For the month of September my IRL book club's theme is to read books written by Hispanic authors. This is another great chance to enhance the diversity in your reading life. Publishing tends to heavily publish books by white authors, and when you're more intentional about what you read, you gain a better reading experience, and a better empathy for a larger portion of the people who live on this planet along side us all. Basically, we should read widely and diversely and this is a good way to do it or at least take a look at your reading and make an effort to be more intentional about reading things by people who don't like like you every once in a while or more often than usual.
In my own research for this theme, I noticed there's a lot more to choose from for Hispanic authors than there was to pick from for Indigenous authors, but it's still not a very large group. Hello, publishing? Let's go! We need more books by these groups of people. We need their stories. Vote with your dollars if you can, even using the library to get these books helps. Go read them! Anyway.
Here's a few places to start. Please leave me your suggestions in the comments at the end of the post:
The Book of Unknown Americans, by Christina Henriquez - this book is one that is on my Be A Better Person syllabus (not actually a real thing - yet), and was really crucial in opening my world view. It tells the heart wrenching story of a family who has a daughter in need of specific medical care and the lengths they go to in order to find help for her. It forces you to think about what you wouldn't do for your family, your loved ones, your children. It presents a reality that is lived by many people in our nation today. It made me cry, made me necessarily uncomfortable, and my heart grew three sizes when I finished reading it. It's worth every page and will make you think more critically about how policies impact real people.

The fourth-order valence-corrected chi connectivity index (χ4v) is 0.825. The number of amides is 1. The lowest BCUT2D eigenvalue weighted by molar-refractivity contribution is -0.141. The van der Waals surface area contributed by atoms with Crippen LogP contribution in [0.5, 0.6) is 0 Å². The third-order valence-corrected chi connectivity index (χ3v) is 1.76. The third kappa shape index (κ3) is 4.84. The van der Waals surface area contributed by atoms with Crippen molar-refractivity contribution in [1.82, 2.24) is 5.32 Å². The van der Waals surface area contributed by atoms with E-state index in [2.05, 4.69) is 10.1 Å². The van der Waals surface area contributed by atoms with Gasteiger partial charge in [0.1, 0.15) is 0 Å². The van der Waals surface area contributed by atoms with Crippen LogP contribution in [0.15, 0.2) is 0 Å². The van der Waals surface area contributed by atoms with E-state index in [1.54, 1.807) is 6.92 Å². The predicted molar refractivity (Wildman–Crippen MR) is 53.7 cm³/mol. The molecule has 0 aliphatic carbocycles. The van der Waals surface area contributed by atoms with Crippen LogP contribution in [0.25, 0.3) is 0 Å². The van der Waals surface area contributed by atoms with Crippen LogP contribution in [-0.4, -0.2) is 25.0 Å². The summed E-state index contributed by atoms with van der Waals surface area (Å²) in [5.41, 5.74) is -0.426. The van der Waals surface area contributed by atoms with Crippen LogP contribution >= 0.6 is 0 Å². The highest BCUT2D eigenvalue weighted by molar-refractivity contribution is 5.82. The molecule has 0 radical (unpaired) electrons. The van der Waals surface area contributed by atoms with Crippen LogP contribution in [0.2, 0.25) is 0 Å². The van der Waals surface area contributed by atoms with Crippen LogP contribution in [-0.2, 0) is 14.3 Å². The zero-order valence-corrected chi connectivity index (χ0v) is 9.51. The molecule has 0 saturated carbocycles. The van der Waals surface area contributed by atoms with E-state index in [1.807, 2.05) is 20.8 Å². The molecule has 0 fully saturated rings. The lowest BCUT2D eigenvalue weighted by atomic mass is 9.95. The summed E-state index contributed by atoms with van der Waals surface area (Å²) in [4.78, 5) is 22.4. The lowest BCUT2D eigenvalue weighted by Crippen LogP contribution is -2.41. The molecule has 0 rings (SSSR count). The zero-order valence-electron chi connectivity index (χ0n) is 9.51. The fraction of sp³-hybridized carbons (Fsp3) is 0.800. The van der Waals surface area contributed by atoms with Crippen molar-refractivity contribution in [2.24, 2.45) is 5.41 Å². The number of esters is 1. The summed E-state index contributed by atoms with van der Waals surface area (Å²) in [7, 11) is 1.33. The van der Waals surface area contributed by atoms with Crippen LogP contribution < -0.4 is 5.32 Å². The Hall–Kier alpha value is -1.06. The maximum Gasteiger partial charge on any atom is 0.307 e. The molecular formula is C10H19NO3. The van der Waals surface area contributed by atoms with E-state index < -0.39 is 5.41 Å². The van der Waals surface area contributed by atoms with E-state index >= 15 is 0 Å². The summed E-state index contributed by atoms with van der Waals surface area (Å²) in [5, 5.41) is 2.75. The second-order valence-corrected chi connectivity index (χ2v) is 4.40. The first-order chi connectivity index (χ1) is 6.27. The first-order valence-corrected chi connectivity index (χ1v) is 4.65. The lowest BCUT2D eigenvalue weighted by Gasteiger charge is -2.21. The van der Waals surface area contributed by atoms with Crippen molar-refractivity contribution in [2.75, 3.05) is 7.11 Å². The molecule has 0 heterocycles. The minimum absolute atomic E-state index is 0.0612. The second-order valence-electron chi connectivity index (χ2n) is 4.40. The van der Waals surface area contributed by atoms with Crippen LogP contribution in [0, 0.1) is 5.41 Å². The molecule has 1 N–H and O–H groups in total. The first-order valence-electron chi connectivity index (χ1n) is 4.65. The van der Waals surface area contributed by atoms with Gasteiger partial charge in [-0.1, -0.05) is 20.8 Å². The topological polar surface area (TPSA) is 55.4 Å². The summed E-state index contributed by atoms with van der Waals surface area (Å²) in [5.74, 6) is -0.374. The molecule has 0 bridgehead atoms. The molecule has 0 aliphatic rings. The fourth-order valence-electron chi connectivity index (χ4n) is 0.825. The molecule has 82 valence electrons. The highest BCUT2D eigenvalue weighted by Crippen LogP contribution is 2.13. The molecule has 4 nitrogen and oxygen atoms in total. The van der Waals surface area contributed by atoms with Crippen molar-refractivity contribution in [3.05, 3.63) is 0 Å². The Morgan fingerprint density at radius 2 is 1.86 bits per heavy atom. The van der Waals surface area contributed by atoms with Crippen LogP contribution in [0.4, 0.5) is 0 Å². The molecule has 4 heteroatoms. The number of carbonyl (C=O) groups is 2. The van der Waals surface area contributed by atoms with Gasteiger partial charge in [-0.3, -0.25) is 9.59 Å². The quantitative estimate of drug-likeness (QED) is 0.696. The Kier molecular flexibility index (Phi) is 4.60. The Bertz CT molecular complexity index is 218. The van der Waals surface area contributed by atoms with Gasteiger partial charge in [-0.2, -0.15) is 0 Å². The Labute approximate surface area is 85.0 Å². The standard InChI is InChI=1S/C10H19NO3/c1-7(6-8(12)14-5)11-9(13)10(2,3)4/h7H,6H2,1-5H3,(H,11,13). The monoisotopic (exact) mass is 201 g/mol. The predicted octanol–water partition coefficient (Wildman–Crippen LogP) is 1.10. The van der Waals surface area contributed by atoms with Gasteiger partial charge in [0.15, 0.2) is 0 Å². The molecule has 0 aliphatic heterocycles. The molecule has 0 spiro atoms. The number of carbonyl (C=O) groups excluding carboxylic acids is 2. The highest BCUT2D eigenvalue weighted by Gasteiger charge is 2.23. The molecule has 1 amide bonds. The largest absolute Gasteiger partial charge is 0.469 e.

Don Quixote, by Miguel de Cervantes Saavedra - one of my favorite books of all time and one that I need to re-read ASAP. This book blew my mind so much, to realize the whimsy and delight that stories carry across languages, decades, and continents was magic to me when I read it in high school. I resonated with it's weirdness and I was so not expecting to. I'm excited to read it again.
Echo, by Pam Muñoz Ryan - such a beautiful middle grade book that weaves time so well. Ryan writes with a musical tone in this book that actual deals quite a lot with a harmonica. I devoured it as an adult and have heard great things about the audiobook. It's touching and exquisitely written.
On My List:
I Am Not Your Perfect Mexican Daughter, by Erika L. Sánchez
One Hundred Years of Solitude, by Gabriel García Márquez
The House on Mango Street, by Sandra Cisneros
Like Water for Chocolate, by Laura Esquivel
The House of the Spirits, by Isabel Allende
Esperanza Rising, by Pam Muñoz Ryan (middle grade)
The Shadow of the Wind, by Carlos Ruiz Zafón
Merci Suárez Changes Gears, by Meg Medina (winner of the 2019 Newbery Medal)
A Dash of Trouble, by Anna Meriano (middle grade)
Gods of Jade and Shadow, by Silvia Moreno-Garcia
Caramelo, by Sandra Cisneros
Something I recently learned, that I should've already known, is the difference between the words Hispanic and Latino. Often these terms are used interchangeably, and I've definitely made the mistake and assumption that they could be used to mean the same thing. They actually mean two very different things. Hispanic refers to people to are from Spanish-speaking populations and/or speak Spanish themselves, and Latino refers to people who are from or descend from people who are from Latin America. I apologize for not learning this sooner!
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